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2017 Tax Reform: Many details still missing from Trump’s budget and tax reform goals

Customarily, in conjunction with the release of the President’s budget proposal, the Treasury Department issues a report known as the “Greenbook” that provides explanations of the tax policy proposals. This year, however, no Green Book was issued because President Trump’s tax plan lacked the requisite detail.

Background. For many years, when the President has issued a budget proposal, the Treasury Department has issued a report titled “General Explanations of the Administration’s Revenue Proposals” (the so-called Greenbook, for the color of its cover).

The Greenbook provides detailed explanations of the President’s tax policy proposals, including an explanation of current law, the reason for change, and when each proposal would go into effect. The Greenbook also provides revenue estimates of the proposals for the following decade.

On the Treasury website, such reports are provided back to fiscal year 1990.

Trump Administration—Tax Plan. In late April, Secretary Mnuchin and National Economic Council Director Gary Cohn announced the “core principles” of President Trump’s tax reform plan.

These principles include:

…a reduction in the business tax rate to 15%;
…a one-time repatriation tax on offshore earnings;
…a shift from a worldwide system of taxation to a territorial system;
…a reduction in the number of individual income tax rates, from seven to three (with brackets to be determined);
…doubling the standard deduction;
…eliminating the alternative minimum tax (AMT);
…repealing the 3.8% net investment income tax;
…repealing the estate tax; and
…repealing most “tax breaks,” while retaining certain provisions involving home ownership, charitable giving, and retirement savings.

Although the plan didn’t include any proposals for raising new revenue to offset that lost by the tax cuts, Secretary Mnuchin has said the cuts will pay for themselves by generating more economic growth.

Trump Administration—Budget Proposal. On May 23rd, President Trump released his budget proposal for the 2018 fiscal year. The budget would aim to cut approximately $3.6 trillion in government spending over the next decade. The budget, while relatively light on tax provisions as compared to those released in prior years, did provide for eligibility changes relating to the earned income tax credit and child tax credit. In addition to the budget, the Administration also released a separate document describing major savings and reform proposals in the budget, as well as a “blueprint” providing details on discretionary funding proposals. (See Weekly Alert ¶  7  05/25/2017 for more details.)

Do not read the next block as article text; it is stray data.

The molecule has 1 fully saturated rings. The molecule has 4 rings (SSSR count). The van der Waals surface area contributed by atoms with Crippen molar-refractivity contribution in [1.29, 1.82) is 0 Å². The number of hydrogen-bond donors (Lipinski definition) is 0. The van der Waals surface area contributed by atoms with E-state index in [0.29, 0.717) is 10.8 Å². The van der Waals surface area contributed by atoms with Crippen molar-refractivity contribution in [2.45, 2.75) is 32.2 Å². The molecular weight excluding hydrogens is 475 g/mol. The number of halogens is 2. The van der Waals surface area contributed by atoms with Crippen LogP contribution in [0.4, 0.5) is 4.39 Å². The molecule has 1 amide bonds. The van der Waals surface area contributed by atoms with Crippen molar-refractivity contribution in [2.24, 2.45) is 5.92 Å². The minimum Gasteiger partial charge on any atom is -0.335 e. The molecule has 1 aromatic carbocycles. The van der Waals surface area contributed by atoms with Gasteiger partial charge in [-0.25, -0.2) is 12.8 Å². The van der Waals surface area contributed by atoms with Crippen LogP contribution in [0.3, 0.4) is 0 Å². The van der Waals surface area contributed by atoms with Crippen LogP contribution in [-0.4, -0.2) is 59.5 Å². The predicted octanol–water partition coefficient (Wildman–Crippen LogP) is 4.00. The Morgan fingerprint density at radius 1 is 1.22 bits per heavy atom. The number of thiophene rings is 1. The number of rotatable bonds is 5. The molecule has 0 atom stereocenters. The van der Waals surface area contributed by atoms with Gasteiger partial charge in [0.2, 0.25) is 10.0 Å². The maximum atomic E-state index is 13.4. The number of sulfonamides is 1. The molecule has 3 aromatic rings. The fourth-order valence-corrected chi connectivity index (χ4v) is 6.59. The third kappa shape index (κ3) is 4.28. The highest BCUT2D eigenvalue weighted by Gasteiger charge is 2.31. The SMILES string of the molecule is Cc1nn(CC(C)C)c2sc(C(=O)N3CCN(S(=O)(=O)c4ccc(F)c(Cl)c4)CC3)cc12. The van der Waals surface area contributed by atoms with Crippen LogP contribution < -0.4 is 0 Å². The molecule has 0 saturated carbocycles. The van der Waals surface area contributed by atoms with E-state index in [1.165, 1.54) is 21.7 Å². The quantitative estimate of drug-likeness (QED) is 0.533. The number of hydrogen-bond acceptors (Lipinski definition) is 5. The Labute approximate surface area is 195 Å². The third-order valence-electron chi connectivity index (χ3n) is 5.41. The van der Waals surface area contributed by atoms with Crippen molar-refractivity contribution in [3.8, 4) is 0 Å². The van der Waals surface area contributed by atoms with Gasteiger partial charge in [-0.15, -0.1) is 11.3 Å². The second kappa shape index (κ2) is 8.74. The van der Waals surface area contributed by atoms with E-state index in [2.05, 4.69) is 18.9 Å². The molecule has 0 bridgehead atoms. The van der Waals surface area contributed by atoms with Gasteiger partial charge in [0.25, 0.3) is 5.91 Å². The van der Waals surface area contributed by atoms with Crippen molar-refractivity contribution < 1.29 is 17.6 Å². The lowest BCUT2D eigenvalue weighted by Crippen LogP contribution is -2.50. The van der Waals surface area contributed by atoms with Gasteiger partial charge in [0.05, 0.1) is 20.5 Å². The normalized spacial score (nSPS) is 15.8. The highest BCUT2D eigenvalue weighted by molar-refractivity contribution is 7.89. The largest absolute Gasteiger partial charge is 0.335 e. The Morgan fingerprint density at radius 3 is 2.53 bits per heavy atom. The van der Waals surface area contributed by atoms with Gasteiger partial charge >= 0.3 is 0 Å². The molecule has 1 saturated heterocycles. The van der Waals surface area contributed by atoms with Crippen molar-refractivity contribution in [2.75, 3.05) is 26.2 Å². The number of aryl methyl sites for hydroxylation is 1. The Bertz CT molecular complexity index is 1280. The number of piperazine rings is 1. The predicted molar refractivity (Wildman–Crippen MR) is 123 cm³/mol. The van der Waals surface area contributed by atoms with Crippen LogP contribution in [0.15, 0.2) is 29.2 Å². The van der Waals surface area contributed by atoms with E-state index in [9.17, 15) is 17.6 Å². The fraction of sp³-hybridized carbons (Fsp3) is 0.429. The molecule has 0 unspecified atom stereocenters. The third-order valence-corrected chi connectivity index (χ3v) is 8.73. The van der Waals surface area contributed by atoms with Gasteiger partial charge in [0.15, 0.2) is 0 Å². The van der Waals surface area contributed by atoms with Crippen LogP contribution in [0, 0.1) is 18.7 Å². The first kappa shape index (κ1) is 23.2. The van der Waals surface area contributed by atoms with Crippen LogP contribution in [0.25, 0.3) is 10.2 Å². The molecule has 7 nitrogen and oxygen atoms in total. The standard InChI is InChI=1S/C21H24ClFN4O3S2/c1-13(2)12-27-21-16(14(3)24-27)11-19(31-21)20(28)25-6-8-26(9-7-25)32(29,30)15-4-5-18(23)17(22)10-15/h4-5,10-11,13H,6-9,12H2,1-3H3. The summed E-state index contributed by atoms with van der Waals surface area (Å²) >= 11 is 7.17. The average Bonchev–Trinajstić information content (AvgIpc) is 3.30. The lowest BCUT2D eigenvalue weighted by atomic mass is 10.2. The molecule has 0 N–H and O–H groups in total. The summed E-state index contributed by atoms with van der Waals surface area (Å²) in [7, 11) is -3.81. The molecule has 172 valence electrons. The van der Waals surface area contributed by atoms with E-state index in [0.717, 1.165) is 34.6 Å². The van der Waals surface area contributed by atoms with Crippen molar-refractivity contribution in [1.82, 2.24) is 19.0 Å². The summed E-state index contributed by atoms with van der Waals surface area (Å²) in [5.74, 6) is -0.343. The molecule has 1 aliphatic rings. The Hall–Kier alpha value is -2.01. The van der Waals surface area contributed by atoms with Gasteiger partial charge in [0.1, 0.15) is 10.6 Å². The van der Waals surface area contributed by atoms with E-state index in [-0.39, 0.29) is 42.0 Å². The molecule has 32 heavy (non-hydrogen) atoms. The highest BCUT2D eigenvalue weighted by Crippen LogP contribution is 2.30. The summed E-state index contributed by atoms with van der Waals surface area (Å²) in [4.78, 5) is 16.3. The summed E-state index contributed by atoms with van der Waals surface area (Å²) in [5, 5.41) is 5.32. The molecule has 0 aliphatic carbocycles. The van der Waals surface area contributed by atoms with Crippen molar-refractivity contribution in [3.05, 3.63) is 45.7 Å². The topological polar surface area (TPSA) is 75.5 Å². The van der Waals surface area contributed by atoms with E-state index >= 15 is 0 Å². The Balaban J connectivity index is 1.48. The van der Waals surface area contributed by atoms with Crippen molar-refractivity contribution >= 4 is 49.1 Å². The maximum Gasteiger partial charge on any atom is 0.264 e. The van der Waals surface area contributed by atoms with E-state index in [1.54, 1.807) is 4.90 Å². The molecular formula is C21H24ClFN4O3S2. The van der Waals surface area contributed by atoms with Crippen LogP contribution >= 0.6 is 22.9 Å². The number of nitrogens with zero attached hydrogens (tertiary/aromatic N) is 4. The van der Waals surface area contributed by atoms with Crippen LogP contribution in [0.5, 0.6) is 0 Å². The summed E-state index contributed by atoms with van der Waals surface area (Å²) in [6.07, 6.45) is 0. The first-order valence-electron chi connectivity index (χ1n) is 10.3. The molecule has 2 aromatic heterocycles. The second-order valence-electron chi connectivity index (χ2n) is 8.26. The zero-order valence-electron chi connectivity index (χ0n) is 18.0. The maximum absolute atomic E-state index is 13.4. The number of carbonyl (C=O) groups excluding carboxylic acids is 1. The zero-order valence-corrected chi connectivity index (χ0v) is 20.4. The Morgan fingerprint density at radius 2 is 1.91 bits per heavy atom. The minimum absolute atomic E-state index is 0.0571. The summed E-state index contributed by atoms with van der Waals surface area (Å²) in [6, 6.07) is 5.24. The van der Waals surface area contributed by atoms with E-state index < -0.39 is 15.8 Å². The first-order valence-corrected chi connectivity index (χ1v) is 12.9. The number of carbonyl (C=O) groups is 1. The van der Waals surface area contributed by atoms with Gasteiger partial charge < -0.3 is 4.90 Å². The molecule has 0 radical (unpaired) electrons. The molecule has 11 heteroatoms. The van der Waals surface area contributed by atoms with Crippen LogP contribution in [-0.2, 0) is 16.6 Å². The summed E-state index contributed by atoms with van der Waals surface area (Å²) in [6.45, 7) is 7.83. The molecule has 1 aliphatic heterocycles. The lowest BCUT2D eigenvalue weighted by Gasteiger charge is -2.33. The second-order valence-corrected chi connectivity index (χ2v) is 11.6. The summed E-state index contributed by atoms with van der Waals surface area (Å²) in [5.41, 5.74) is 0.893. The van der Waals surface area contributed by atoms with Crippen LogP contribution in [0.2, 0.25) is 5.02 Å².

As reported by the Reuters, a number of politicians and experts have noted a number of issues with the projections in the Budget. One specific item relating to taxes is the estate tax—while the President’s tax reform plan called for repealing the estate tax, his budget assumes that the government will continue to receive “estate and gift taxes” through the 10-year window, and that the annual amount received will double over that time (e.g., from $21 billion in 2016 to $43 billion in 2027).

Many details still unknown. Secretary Mnuchin said that the budget proposal did not consider how new tax laws would impact government revenues and the deficit because the Administration did not have a detailed tax proposal. “When the president’s budget was done, we were not ready to have a full-blown tax reform plan,” Mnuchin said, adding that tax details would be worked out with Congress, then made public. A Treasury Department official said separately it would not help to publish details while talks with Congress were underway. “Releasing a Green Book of tax policy proposals as we work towards comprehensive tax reform would contradict that effort,” the Treasury official said in an email.

Senate Finance Committee Chairman Orrin Hatch (R-UT), in a statement before a Committee hearing on the Budget and tax reform policy options, described the President’s tax reform plan as a “framework,” and “one that I think can serve as an outline as this effort moves forward, keeping in mind that, as with any major undertaking, we’ll need to be realistic and commit to practicing the art of the doable.” Chairman Hatch has, however, pointed out a number of sticking points in the past, including the border adjustment tax heavily favored by House Republicans.

As things currently stand, tax reform is moving on a number of fronts, with the Administration having released its plan in April and House Republicans having released their plan (“A Better Way”; see Weekly Alert ¶  41  06/30/2016) last summer. Senate Republicans have also indicated that they were re-examining a number of proposals raised over the years, including those of former House Ways & Means Committee Chairman Dave Camp (see Weekly Alert ¶  1  03/06/2014, Weekly Alert ¶  20  03/06/2014, and Weekly Alert ¶  32  03/06/2014 for a series on Camp’s “Tax Reform Act of 2014”).

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